“If you think about the history of computing every 10 or 15 years a big new platform comes along,” said Facebook founder Mark Zuckerberg in August. “We had desktop computers, then browsers and the internet, now we have mobile phones and each one is better than the one before it. We are going to get to a point in 5-10 years that we are all using virtual reality.” Two years ago Zuckerberg spent $2bn buying Oculus Rift, the pioneering Kickstarter-funded VR company established by a 22-year-old bedroom boffin, Palmer Luckey. Today Oculus VR employs more than 360 staff with offices in South Korea, Japan, Seattle, Dallas and Silicon Valley.
People have been excited about the potential of VR for longer than you might think. Its earliest recorded mention is in 1935, in a short story by the American sci-fi author Stanley G Weinbaum. Pygmalion’s Spectacles considered a goggle-based VR system with holograms that provided smell and touch. In 1957 the pioneering Hollywood cinematographer Morton Heilig developed his Sensorama experience theatre – “The cinema of the future!” – a bulky contraption resembling a 1980s arcade machine that gave the user the experience of riding a motorcycle through the streets of Brooklyn via a 3D image viewer, while being rocked about and having wind and smells blown in their faces.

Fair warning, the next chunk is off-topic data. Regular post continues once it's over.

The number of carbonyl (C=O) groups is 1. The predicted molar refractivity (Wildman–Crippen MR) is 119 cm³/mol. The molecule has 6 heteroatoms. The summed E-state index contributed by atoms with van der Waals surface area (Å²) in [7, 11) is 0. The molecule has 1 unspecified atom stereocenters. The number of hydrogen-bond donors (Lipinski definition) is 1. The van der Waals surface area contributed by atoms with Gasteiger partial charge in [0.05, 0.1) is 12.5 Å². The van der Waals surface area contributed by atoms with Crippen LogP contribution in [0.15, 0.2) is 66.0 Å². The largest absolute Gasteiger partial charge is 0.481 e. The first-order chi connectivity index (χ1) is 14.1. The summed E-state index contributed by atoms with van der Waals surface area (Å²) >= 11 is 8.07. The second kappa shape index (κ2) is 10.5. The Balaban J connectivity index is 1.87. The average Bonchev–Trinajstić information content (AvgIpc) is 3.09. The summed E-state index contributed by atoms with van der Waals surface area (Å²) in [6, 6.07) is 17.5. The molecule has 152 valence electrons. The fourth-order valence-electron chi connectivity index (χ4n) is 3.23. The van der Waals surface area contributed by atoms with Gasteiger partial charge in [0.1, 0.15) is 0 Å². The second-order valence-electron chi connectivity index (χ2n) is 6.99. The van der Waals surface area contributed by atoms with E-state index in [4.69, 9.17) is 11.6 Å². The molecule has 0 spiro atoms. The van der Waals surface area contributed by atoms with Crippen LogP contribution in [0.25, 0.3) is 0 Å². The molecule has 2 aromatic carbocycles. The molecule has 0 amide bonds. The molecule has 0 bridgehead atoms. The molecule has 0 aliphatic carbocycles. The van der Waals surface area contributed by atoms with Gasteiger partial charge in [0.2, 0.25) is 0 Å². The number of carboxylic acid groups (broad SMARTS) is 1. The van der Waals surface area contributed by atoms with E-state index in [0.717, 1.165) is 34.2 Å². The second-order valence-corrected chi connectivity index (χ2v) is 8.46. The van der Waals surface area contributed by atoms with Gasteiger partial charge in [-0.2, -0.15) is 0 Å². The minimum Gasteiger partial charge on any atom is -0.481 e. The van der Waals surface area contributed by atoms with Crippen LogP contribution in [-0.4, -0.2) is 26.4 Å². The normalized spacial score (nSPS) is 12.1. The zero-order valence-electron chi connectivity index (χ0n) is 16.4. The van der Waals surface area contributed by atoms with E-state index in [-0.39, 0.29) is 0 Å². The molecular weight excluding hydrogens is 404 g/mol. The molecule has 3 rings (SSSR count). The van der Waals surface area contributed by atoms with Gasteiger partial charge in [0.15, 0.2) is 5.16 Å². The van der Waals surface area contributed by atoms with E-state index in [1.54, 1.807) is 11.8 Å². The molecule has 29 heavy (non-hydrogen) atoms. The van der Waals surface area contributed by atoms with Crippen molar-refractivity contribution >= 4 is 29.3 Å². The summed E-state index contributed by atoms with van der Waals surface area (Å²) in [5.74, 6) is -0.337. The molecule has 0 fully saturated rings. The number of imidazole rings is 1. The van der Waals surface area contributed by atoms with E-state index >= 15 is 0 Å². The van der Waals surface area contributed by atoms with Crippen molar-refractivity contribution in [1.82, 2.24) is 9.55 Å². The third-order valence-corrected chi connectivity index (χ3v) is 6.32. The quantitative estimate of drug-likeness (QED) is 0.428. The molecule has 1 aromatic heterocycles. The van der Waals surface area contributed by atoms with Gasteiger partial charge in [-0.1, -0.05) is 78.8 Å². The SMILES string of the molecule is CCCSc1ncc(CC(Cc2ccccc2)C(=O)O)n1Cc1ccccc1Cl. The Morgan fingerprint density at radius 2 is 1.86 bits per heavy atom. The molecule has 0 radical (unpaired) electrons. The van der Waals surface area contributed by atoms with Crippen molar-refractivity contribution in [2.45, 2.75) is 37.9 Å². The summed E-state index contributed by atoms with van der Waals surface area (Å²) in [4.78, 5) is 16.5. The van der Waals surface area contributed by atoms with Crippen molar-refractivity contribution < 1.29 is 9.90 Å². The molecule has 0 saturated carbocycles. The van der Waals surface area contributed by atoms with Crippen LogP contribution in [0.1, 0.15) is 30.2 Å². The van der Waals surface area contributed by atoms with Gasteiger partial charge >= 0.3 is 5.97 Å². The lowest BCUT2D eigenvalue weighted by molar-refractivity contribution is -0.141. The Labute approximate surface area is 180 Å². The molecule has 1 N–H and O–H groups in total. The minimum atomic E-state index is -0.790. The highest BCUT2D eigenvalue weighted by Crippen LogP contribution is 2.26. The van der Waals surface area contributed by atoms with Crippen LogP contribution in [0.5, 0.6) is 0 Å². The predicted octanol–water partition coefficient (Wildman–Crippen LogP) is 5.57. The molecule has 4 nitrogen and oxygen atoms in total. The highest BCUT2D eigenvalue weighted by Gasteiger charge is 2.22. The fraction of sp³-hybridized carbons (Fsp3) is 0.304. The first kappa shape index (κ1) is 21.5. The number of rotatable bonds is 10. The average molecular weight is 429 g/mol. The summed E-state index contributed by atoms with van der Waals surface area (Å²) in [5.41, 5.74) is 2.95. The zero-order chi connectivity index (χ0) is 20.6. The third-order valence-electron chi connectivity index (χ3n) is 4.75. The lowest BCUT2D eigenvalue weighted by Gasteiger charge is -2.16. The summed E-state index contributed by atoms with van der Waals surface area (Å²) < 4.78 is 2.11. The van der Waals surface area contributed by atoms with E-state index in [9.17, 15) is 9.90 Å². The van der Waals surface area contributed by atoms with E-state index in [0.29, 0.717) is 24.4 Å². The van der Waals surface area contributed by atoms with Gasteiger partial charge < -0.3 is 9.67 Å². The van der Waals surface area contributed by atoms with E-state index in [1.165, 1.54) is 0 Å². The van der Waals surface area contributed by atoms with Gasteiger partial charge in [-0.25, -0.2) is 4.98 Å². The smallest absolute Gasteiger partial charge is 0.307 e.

Throughout the 1980s and 1990s cinema, literature and the gaming industry returned to the format again and again. Films like Total Recall and The Matrix tended to portray VR as a warning from the future: dystopian worlds where humans are unwittingly enslaved or duped by the technology. Video game companies such as Nintendo bet big on VR with little success. Some gaming peripherals were so heavy they could only be used in conjunction with a harness suspended from the ceiling. Despite the magazine Computer Gaming World confidently predicting “affordable VR by 1994”, reviews were sceptical. One suggested extended use of VR would result in “sickness, flashbacks and even permanent brain damage”.